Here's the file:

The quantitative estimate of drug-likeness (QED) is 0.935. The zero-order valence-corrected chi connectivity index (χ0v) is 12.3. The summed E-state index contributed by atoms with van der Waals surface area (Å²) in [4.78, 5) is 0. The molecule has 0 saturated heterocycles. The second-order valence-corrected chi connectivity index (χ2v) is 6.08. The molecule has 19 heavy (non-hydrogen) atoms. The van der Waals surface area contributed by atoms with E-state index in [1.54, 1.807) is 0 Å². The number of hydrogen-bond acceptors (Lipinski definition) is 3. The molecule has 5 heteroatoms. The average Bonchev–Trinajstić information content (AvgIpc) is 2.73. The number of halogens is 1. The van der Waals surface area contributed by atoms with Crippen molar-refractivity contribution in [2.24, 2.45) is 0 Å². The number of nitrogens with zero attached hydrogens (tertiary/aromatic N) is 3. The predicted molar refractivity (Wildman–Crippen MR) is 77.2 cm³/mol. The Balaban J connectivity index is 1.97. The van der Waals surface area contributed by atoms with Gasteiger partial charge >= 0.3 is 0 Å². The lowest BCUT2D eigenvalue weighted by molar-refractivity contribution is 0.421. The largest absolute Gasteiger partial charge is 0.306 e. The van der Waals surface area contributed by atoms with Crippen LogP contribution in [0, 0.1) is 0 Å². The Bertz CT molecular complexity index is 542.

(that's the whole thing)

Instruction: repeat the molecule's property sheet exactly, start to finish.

The quantitative estimate of drug-likeness (QED) is 0.935. The zero-order valence-corrected chi connectivity index (χ0v) is 12.3. The summed E-state index contributed by atoms with van der Waals surface area (Å²) in [4.78, 5) is 0. The molecule has 0 saturated heterocycles. The second-order valence-corrected chi connectivity index (χ2v) is 6.08. The molecule has 19 heavy (non-hydrogen) atoms. The van der Waals surface area contributed by atoms with E-state index in [1.54, 1.807) is 0 Å². The number of hydrogen-bond acceptors (Lipinski definition) is 3. The molecule has 5 heteroatoms. The average Bonchev–Trinajstić information content (AvgIpc) is 2.73. The number of halogens is 1. The van der Waals surface area contributed by atoms with Crippen molar-refractivity contribution in [2.24, 2.45) is 0 Å². The number of nitrogens with zero attached hydrogens (tertiary/aromatic N) is 3. The predicted molar refractivity (Wildman–Crippen MR) is 77.2 cm³/mol. The Balaban J connectivity index is 1.97. The van der Waals surface area contributed by atoms with Gasteiger partial charge >= 0.3 is 0 Å². The lowest BCUT2D eigenvalue weighted by molar-refractivity contribution is 0.421. The largest absolute Gasteiger partial charge is 0.306 e. The van der Waals surface area contributed by atoms with Crippen LogP contribution in [0, 0.1) is 0 Å². The Bertz CT molecular complexity index is 542.